Nkem 3:15 am  

Notice how most comments are about malaria first, and then armed robbery second. One can't control whether they get robbed or not, but can take precautions to prevent malaria. Isn't Nigeria interesting?

Anonymous,  7:53 am  

I had persistent malaria last year and I tried different drugs all managed to suppress my immune system. This year I have had malaria, and I haven't touched orthodox medicine - agbo all the way for me. I haven't had malaria since. The thing about herbal remedies is that you have to take them for quite a while before they really kick in. My guess is that the drugs you are taking are resistant to the malaria. Maybe you should get out of Nigeria (malaria zone) for a while and realign yourself. Then start with the prevention (there are some herbs you can take once a day against malaria).

Sorry to hear that you did not became a victim of the armed men. Unfortunately, it is going to get worse. Even in Abuja. Go well.

translating st antonym,  8:18 am  

Olorun lo yo e, Jeremy. Won ba ji e loko lo!

God saved you, Jeremy. They would have stolen your penis!

ayoke,  12:20 pm  

Sorry oh! So, Abuja is gradually becoming like Lagos? 'Pity...

Akin 12:48 pm  

Discretion is the better part of valour, how could some translators be lacking in such graces?

St Antonym 2:27 pm  

Akin, ab'o ri nkan?

Eniyan ko gbodo fi gbogbo enu s'oro.

The translator was generous in attempting to provide a service, but what's broadly comical in Yoruba might sound more than a little crass in Geesi.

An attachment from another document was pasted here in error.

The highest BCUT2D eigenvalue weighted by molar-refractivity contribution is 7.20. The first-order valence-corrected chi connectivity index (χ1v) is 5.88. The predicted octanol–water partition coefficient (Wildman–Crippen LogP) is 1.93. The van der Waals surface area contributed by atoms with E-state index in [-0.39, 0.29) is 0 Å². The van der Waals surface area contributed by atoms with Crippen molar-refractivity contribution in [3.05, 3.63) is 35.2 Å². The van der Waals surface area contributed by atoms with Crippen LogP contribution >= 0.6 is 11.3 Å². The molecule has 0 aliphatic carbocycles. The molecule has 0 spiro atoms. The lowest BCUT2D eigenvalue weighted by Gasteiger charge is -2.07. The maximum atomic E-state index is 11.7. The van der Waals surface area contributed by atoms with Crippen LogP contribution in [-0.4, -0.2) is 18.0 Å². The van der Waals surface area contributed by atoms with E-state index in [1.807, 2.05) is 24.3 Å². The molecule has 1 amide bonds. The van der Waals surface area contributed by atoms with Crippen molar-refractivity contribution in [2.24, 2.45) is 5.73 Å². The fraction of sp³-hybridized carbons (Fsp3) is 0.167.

Styl Council 3:09 pm  
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Styl Council 3:11 pm  

Oluwajeromy!!! anan mi ata ta!! Oladeji...Oko egbon mi ale e lo mi...!!! Mo dupe mo tun ope da!!! Gosh how increadibly scary...Remeber the last time this happenend to us back in Lagos?...Even then I was more worried about the armed robbers' illogical presumption of oyinbo = dollars!..and what that may lead to! Like now we were also lucky enough that the almighty granted us an escape route!!!
Oluwa seun! Love and kisses!

the flying monkeys 3:12 pm  

Akin and St Antonym, I would agree. Ki i se gbogbo gbaaguda ni a gbodo fi bo enu.

Akin 3:57 pm  

Oluwajeromy, Oladeji, now, those are names of affection; I feel warmth tinged with a bit of my self-afflicted jealousy.

Àdúrà nlá ní kí a ma gbà, kí a má rìn sí enu àwon asebi. (We have to pray that we walk not into the path of evil-doers)

Sisí-oge, ó dí owó yín o.

As for the translator - à fàì j'óbè rí, ní nmúni jépo sáyà.

'Nuff said.

the flying monkeys 4:23 pm  

In total agreement with my brother Akin

"Àdúrà nlá ní kí a ma gbà, kí a má rìn sí enu àwon asebi."


ayoke,  4:38 pm  

eh eh, st antonym, ta l'o daa gbogbo oro yii si'le?

the flying monkeys 5:40 pm  
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ilọsiwaju işẹ Ogbeni Weate lori kọmputa yi lọjọ iwaju lo se pataki...,  5:42 pm  


lọjọ iwaju lo se pataki...,  5:44 pm